28 Stupendous Rick Hanson Quotes

Rick Hanson is a practicing psychologist focusing on the areas of inner peace and well being. As the author of ‘Buddha’s Brain,’ a variety of ways to reliever stress and promote peace and positivity are explored. Here is a look at some of the best Rich Hanson quotes.

“All joy in this world comes from wanting others to be happy, and all suffering in this world comes from wanting only oneself to be happy.”

“By taking just a few extra seconds to stay with a positive experience—even the comfort in a single breath—you’ll help turn a passing mental state into lasting neural structure.”

“Connect with People Who Support You Identify friends and family who care about you, and try to spend more time with them. When you’re apart, visualize being with them and take in the good feelings.”

“Every time you take in the good, you build a little bit of neural structure. Doing this a few times a day—for months and even years—will gradually change your brain, and how you feel and act, in far-reaching ways.”

“How about making a personal commitment never to go to sleep without having meditated that day, even if for just one minute?”

“Imagine a day in which you feel generally fine.”


“Imagine discovering that you could give good experiences to a dear friend, or to someone who was hurting. It would probably make you happy to know that you could do this.”

“In effect, the negativity bias is tilted toward immediate survival, but against quality of life.”

“In the responsive mode, you meet challenges without them becoming stressors.”

“Inner strengths are the supplies you’ve got in your pack as you make your way down the twisting and often hard road of life.”

“It helps to remember that kindness is its own reward, that consequences often come to others without you needing to bring justice to them yourself, and that you can be assertive without falling into ill will.”

“It’s easy to be kind when others treat you well. The challenge is to preserve your loving-kindness when they treat you badly—to preserve goodwill in the face of ill will.”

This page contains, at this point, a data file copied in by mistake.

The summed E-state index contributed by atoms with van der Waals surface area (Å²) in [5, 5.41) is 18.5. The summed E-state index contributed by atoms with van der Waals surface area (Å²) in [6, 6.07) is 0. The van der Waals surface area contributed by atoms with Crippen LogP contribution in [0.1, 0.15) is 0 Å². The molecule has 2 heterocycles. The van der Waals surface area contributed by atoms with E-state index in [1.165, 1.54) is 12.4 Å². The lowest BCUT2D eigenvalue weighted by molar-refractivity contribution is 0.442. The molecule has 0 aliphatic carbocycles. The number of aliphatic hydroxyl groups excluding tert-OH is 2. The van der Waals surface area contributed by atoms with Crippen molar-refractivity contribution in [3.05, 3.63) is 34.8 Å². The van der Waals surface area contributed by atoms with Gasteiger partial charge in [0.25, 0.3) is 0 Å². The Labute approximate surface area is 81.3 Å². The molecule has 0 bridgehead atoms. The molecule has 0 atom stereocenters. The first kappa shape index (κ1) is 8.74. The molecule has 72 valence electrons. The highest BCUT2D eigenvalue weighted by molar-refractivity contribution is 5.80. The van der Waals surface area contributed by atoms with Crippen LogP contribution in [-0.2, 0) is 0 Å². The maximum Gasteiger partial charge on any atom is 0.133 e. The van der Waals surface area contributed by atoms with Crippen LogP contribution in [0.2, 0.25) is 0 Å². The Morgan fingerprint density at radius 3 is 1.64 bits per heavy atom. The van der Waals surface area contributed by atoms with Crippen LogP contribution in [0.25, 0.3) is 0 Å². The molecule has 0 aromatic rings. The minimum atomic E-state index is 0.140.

“It’s sometimes said that the greatest remaining scientific questions are: What caused the Big Bang?”

“It’s impossible to change the past or the present: you can only accept all that as it is.”

“Knowing without feeling is like a menu without a meal.”

“Mammals, including us, become friendly, playful, curious, and creative when they feel safe, satisfied, and connected.”

“Negative experiences sensitize the brain to the negative, making it easier to have even more negative experiences in a vicious circle.”

“Neurons that fire together wire together. Mental states become neural traits. Day after day, your mind is building your brain. This is what scientists call experience-dependent neuroplasticity.”

“Nurturing your own development isn’t selfish. It’s actually a great gift to other people.”

“Only we humans worry about the future, regret the past, and blame ourselves for the present.”

“Positive experiences can also be used to soothe, balance, and even replace negative ones. When two things are held in mind at the same time, they start to connect with each other.”

“Staying with a negative experience past the point that’s useful is like running laps in Hell: You dig the track a little deeper in your brain each time you go around it.”

“The greater the duration, intensity, multimodality, novelty, and personal relevance, the greater the retention in memory.”

“The remedy is not to suppress negative experiences; when they happen, they happen. Rather, it is to foster positive experiences—and in particular, to take them in so they become a permanent part of you.”

“To survive and pass on their genes, our ancestors needed to be especially aware of dangers, losses, and conflicts.”

“Whatever positive facts you find, bring a mindful awareness to them—open up to them and let them affect you. It’s like sitting down to a banquet: don’t just look at it—dig in!”

“With practice, you’ll learn to light up the neural circuits of positive states even when you’re rattled or upset, like reaching through clutter to get the tool you need.”

“You can manage your mind in three primary ways: let be, let go, let in.”

Here is a first hand look at the Mindfulness Movie featuring neuropsychologist Rick Hanson. With more than 35 world leading medical and mental health experts, this documentary will take a look at the topic of mindfulness.

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